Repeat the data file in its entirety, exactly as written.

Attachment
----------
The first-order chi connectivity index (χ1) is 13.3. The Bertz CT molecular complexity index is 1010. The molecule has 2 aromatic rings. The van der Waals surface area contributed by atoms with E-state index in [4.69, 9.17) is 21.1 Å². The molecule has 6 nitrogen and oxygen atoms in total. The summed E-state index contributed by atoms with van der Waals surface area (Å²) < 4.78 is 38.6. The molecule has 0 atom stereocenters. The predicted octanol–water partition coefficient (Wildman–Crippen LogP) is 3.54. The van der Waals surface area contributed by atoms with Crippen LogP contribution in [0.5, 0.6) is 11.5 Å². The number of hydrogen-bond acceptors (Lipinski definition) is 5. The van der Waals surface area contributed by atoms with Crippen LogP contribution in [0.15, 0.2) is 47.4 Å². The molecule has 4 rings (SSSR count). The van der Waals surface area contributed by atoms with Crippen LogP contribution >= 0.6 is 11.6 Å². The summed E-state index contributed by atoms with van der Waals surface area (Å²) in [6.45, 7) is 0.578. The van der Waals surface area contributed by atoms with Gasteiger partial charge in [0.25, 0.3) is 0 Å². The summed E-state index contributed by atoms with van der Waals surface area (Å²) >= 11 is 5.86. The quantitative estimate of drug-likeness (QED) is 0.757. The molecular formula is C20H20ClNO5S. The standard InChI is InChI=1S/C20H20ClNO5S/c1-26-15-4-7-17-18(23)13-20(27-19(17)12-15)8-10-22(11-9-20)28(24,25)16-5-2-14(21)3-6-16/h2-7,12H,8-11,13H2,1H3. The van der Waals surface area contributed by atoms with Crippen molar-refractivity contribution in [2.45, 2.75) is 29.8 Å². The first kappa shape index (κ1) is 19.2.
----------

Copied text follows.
The first-order chi connectivity index (χ1) is 13.3. The Bertz CT molecular complexity index is 1010. The molecule has 2 aromatic rings. The van der Waals surface area contributed by atoms with E-state index in [4.69, 9.17) is 21.1 Å². The molecule has 6 nitrogen and oxygen atoms in total. The summed E-state index contributed by atoms with van der Waals surface area (Å²) < 4.78 is 38.6. The molecule has 0 atom stereocenters. The predicted octanol–water partition coefficient (Wildman–Crippen LogP) is 3.54. The van der Waals surface area contributed by atoms with Crippen LogP contribution in [0.5, 0.6) is 11.5 Å². The number of hydrogen-bond acceptors (Lipinski definition) is 5. The van der Waals surface area contributed by atoms with Crippen LogP contribution in [0.15, 0.2) is 47.4 Å². The molecule has 4 rings (SSSR count). The van der Waals surface area contributed by atoms with Crippen LogP contribution >= 0.6 is 11.6 Å². The summed E-state index contributed by atoms with van der Waals surface area (Å²) in [6.45, 7) is 0.578. The van der Waals surface area contributed by atoms with Gasteiger partial charge in [0.25, 0.3) is 0 Å². The summed E-state index contributed by atoms with van der Waals surface area (Å²) >= 11 is 5.86. The quantitative estimate of drug-likeness (QED) is 0.757. The molecular formula is C20H20ClNO5S. The standard InChI is InChI=1S/C20H20ClNO5S/c1-26-15-4-7-17-18(23)13-20(27-19(17)12-15)8-10-22(11-9-20)28(24,25)16-5-2-14(21)3-6-16/h2-7,12H,8-11,13H2,1H3. The van der Waals surface area contributed by atoms with Crippen molar-refractivity contribution in [2.45, 2.75) is 29.8 Å². The first kappa shape index (κ1) is 19.2.